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Russian Denials Of Abuse Of Jehovah's Witnesses Dismissed As 'Laughable'

Russian rights activist Lev Ponomaryov said the denials by those who allegedly tortured the men were "laughable." 

MOSCOW -- Russian lawyers and rights activists have denounced the alleged torture of Jehovah's Witnesses in the Siberian city of Surgut, calling a Moscow press conference to present documentation of injuries followers of the banned religion claim to have suffered at the hands of the Russian authorities.

Lev Ponomaryov, an activist from the group For Human Rights, said on March 28 that Investigative Committee Director Aleksandr Bastrykin should be dismissed over claims by the seven men that they were tortured after being arrested in mid-February on charges of belonging to a banned "extremist" group.

Ponomaryov said the denials by employees of Russia's Investigative Committee who allegedly tortured the men were "laughable."

"Either [Bastrykin] is consciously encouraging the violence perpetrated by his subordinates, or he absolutely can't control the activities of his regional structures," Ponomaryov told journalists.

Ponomaryov and Civic Assistance rights activist Svetlana Gannushkina, together with four lawyers who represent Jehovah's Witnesses in Russia, called for a criminal investigation into the claims that Investigative Committee employees in Surgut forced false confessions from the men by suffocating them and torturing them with stun guns.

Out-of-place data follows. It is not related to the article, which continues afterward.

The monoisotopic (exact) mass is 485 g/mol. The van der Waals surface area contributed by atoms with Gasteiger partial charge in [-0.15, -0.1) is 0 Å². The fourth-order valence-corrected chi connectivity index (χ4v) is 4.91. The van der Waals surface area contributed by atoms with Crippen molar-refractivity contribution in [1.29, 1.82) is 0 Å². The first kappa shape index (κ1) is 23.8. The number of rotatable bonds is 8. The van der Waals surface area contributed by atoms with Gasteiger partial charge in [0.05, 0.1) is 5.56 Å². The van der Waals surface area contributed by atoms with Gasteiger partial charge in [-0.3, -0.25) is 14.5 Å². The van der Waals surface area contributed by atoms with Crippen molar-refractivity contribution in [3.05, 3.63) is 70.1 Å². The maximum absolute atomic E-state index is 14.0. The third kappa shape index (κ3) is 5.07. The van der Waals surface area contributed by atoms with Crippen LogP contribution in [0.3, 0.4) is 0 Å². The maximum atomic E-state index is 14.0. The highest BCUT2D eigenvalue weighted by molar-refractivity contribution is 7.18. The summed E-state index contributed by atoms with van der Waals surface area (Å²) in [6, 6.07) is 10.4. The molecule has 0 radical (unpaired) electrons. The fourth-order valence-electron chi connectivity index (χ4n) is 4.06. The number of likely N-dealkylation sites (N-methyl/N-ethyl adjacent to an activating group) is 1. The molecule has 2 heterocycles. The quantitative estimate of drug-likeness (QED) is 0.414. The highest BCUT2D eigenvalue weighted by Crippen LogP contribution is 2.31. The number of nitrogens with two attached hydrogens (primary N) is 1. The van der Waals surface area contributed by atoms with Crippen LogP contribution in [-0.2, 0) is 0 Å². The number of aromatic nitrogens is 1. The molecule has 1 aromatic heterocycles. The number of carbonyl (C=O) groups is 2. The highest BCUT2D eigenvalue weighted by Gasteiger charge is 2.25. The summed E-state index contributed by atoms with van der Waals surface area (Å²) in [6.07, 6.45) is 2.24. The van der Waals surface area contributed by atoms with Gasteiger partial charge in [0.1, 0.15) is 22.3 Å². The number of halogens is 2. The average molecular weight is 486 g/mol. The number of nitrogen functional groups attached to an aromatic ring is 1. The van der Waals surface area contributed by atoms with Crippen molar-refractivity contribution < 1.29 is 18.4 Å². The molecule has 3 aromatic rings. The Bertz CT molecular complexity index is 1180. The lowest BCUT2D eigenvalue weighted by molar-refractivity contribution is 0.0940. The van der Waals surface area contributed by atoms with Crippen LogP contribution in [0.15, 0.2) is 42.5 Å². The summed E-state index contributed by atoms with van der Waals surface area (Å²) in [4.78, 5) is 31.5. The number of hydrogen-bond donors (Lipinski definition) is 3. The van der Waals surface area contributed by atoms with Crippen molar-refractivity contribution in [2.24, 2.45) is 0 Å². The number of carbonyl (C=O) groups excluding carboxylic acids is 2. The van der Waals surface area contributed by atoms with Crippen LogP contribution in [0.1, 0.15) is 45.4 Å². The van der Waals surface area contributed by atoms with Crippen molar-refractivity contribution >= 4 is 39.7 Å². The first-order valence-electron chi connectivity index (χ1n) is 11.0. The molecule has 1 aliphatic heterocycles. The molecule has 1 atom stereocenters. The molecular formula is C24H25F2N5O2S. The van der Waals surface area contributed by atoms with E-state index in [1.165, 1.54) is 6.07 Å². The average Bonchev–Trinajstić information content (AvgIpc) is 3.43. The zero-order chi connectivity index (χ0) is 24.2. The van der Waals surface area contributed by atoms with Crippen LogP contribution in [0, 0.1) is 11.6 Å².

The group also presented results from an independent medical analysis, based on photos of the men's injuries, which concluded that they showed signs of being tortured.

Yegiazar Chernikov, a lawyer representing the seven men, announced the surnames of Investigative Committee employees in Surgut that he claimed were involved: "Yermolaev, Tkach, Adiatullin, Gaysin, Bogoderov, and Asmolov."

Chernikov told RFE/RL he did not have any evidence that officials from Moscow took part in the interrogations in Surgut or that the raids had been ordered from the Russian capital.

Several Jehovah's Witnesses say they were tortured by police after raids in Surgut.
Several Jehovah's Witnesses say they were tortured by police after raids in Surgut.

The U.S.-based Jehovah's Witnesses organization has long been viewed with suspicion by the Russian government for its positions on military service, voting, and government authority in general.

A 2017 ruling by Russia's Supreme Court effectively banned worshippers from the country, but the group says it still has about 170,000 adherents in the country.

Jarrod Lopes, a spokesman based at the religious organization's New York headquarters, says 40 Jehovah's Witnesses were detained in Surgut in raids on February 15, and seven were tortured.

The claim elicited an uproar from the international community and vehement denials from Moscow.

Surgut's Investigative Committee launched a probe into the activities of its own employees, and on March 27 issued a statement suggesting the Jehovah's Witnesses were to blame for the injuries they sustained.